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Barrels, Boys, and Bad Bad Kesecis

by admin on Jun.29, 2009, under Sultanahmet hamams

Sultanahmet Hamamı (or Park Hamamı)

Divanyolu Cad. Doktor Emin Paşa Sok. No. 10

0212 513 7204

www.sultanahmethamami.com

I have always seen this hamam ever since I was in Turkey. It is advertised fairly widely on internet sites and guidebooks, also going by the name of Park Hamamı. It is also ‘considered’ a bath where gay activity takes place. Having all of this in mind, Kirk and I set off after a fabulous dinner to find a totally different bath – the Gedikpaşa bath near the Covered Bazaar (Kapalı Çarşı). We were surprised to find it totally gutted and in the process of renovations. So Sultanahmet Hamamı was our second choice. It was rather late – maybe ten at night.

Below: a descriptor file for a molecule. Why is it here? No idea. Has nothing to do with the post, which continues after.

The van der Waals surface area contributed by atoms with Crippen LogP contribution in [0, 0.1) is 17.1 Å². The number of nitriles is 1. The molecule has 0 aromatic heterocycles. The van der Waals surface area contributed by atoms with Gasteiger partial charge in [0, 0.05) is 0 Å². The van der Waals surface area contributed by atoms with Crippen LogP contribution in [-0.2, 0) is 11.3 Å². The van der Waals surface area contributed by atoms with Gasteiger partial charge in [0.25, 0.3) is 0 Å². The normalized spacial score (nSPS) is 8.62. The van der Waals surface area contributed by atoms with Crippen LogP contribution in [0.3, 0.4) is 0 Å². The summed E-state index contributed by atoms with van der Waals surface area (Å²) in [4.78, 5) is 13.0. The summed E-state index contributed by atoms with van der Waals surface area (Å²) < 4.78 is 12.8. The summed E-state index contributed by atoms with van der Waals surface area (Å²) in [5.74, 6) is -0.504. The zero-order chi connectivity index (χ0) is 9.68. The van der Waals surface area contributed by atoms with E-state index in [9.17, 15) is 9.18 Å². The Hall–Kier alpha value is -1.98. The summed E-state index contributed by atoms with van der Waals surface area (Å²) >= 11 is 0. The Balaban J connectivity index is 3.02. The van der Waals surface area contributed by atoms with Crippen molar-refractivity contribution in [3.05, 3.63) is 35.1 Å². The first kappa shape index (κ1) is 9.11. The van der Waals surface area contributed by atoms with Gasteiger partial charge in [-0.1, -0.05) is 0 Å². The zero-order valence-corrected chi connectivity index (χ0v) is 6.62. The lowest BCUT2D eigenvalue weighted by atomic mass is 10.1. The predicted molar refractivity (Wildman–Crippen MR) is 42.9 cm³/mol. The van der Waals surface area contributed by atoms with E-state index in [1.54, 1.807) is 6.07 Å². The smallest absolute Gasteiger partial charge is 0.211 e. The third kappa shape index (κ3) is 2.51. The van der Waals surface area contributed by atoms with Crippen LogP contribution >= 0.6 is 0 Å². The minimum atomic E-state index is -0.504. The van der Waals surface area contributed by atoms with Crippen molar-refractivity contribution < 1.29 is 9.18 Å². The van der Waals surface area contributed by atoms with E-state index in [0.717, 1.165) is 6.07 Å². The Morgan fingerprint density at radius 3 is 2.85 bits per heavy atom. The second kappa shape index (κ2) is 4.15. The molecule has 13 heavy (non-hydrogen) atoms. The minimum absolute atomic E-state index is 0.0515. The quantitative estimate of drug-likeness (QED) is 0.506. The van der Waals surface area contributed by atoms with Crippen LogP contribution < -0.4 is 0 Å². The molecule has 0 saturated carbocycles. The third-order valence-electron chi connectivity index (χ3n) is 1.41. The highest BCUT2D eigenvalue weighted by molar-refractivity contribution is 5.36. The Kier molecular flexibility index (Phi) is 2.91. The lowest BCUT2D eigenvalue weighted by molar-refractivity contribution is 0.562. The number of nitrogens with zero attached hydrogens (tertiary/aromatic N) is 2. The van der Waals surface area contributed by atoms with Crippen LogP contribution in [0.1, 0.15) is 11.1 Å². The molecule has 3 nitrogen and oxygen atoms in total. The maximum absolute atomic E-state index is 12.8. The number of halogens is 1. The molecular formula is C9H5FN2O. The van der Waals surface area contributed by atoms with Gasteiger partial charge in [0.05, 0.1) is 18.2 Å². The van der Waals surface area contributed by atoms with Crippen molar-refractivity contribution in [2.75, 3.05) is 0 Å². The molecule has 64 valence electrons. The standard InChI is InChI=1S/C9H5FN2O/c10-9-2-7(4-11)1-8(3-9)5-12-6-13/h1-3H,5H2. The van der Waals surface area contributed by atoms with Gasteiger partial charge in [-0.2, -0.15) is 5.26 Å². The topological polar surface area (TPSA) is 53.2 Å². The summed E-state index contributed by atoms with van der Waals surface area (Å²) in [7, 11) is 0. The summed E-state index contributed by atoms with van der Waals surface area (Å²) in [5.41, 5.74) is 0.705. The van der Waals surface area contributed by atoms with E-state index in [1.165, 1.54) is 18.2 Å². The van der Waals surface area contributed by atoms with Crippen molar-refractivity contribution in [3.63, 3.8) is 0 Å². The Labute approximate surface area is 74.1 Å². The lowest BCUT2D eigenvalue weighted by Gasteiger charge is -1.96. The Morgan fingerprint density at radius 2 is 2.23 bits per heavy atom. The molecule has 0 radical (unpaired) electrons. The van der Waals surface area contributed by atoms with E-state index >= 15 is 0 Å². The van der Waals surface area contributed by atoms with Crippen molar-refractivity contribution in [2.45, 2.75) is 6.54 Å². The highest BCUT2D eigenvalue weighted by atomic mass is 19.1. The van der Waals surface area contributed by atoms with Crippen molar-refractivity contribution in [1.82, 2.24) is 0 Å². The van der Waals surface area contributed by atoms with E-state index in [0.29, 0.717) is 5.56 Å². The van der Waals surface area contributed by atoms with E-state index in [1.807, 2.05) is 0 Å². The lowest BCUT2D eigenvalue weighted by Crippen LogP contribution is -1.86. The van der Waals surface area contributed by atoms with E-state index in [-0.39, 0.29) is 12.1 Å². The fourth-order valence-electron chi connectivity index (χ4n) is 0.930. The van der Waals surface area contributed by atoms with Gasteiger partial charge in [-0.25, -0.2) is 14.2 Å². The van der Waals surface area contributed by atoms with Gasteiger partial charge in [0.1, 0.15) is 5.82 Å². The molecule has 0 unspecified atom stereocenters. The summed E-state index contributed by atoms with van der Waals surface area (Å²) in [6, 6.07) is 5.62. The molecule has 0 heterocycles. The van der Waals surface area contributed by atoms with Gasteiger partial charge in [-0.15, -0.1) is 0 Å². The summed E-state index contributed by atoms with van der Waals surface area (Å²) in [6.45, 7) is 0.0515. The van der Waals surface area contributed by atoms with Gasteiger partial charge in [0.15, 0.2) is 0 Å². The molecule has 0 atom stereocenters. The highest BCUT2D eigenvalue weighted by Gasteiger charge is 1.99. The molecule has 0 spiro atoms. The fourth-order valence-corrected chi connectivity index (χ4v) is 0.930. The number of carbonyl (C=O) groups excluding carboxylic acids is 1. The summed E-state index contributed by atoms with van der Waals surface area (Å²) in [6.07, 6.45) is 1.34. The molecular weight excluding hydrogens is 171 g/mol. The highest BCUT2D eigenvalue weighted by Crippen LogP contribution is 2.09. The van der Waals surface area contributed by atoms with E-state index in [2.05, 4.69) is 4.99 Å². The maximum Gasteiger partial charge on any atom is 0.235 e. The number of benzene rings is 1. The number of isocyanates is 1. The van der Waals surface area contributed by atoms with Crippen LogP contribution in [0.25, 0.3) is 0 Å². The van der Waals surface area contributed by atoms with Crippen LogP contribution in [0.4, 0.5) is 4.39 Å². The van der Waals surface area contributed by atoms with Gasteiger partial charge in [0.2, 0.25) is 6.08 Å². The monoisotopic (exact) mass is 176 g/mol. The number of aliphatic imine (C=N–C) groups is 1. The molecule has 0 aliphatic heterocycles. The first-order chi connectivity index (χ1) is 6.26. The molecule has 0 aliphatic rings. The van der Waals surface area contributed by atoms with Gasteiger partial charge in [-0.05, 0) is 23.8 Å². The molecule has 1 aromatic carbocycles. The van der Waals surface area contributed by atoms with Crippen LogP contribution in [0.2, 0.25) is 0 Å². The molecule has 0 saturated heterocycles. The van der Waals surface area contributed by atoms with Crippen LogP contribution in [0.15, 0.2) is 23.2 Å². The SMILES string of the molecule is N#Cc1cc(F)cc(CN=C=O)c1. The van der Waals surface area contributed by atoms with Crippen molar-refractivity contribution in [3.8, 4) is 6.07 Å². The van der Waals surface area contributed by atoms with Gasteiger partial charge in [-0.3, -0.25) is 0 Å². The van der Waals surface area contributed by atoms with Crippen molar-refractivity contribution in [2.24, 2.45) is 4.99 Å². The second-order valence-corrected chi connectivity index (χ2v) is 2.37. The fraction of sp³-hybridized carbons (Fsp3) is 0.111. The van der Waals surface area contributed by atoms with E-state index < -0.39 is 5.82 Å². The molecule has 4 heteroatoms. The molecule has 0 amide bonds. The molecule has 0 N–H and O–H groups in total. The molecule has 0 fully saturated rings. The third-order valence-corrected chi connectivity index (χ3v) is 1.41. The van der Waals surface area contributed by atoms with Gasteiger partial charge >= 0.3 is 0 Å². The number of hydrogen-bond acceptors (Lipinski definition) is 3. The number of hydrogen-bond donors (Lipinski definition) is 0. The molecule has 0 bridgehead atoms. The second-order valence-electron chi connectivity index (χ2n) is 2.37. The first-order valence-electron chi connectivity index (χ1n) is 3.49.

Let’s be clear – this is a tourist bath. Upon entry, we negotiated the price of kese and masaj down to 30 YTL each. We were led into one changing room for the two of us, which I found interesting, but not at all unusual. Men and women, however, shared both the changing rooms and lounge room. We walked into an oblong space where there was a door for men’s and one for women’s. A very unusual arrangement! In the men’s bath, it was rather dim and a bit run down. There was the main hot stone in an L shaped room with the stone in the corner. Between both wings of the L was another room. It was actually fairly crowded with, surprisingly, several Turkish young men. I waited while Kirk got his kese started.